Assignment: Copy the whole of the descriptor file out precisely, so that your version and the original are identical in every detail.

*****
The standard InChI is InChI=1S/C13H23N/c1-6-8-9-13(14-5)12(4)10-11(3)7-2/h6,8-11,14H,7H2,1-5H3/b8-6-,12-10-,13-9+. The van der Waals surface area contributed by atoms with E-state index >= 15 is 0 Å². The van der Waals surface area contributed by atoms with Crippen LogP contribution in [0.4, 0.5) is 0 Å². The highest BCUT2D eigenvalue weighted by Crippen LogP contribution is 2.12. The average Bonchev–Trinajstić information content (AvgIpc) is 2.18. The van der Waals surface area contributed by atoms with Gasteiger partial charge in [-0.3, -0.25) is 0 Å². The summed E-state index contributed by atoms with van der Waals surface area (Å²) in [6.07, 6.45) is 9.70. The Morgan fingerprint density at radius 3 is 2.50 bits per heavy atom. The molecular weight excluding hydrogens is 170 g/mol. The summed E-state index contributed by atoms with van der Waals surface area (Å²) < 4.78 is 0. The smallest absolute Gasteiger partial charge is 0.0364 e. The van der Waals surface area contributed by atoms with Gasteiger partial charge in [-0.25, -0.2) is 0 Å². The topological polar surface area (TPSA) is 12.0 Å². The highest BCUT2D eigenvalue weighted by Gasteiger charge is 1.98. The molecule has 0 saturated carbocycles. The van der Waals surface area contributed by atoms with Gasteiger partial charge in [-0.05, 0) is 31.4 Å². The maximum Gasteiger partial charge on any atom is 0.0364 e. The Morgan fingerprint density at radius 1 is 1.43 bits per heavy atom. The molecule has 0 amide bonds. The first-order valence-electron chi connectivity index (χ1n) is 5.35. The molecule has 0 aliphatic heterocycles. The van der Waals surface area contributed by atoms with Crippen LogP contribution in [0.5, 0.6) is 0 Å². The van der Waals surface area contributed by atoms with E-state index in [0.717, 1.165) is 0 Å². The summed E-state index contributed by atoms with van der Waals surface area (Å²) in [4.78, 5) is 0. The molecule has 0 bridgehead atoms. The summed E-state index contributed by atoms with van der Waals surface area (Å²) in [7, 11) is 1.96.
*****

The standard InChI is InChI=1S/C13H23N/c1-6-8-9-13(14-5)12(4)10-11(3)7-2/h6,8-11,14H,7H2,1-5H3/b8-6-,12-10-,13-9+. The van der Waals surface area contributed by atoms with E-state index >= 15 is 0 Å². The van der Waals surface area contributed by atoms with Crippen LogP contribution in [0.4, 0.5) is 0 Å². The highest BCUT2D eigenvalue weighted by Crippen LogP contribution is 2.12. The average Bonchev–Trinajstić information content (AvgIpc) is 2.18. The van der Waals surface area contributed by atoms with Gasteiger partial charge in [-0.3, -0.25) is 0 Å². The summed E-state index contributed by atoms with van der Waals surface area (Å²) in [6.07, 6.45) is 9.70. The Morgan fingerprint density at radius 3 is 2.50 bits per heavy atom. The molecular weight excluding hydrogens is 170 g/mol. The summed E-state index contributed by atoms with van der Waals surface area (Å²) < 4.78 is 0. The smallest absolute Gasteiger partial charge is 0.0364 e. The van der Waals surface area contributed by atoms with Gasteiger partial charge in [-0.25, -0.2) is 0 Å². The topological polar surface area (TPSA) is 12.0 Å². The highest BCUT2D eigenvalue weighted by Gasteiger charge is 1.98. The molecule has 0 saturated carbocycles. The van der Waals surface area contributed by atoms with Gasteiger partial charge in [-0.05, 0) is 31.4 Å². The maximum Gasteiger partial charge on any atom is 0.0364 e. The Morgan fingerprint density at radius 1 is 1.43 bits per heavy atom. The molecule has 0 amide bonds. The first-order valence-electron chi connectivity index (χ1n) is 5.35. The molecule has 0 aliphatic heterocycles. The van der Waals surface area contributed by atoms with Crippen LogP contribution in [0.5, 0.6) is 0 Å². The van der Waals surface area contributed by atoms with E-state index in [0.717, 1.165) is 0 Å². The summed E-state index contributed by atoms with van der Waals surface area (Å²) in [4.78, 5) is 0. The molecule has 0 bridgehead atoms. The summed E-state index contributed by atoms with van der Waals surface area (Å²) in [7, 11) is 1.96.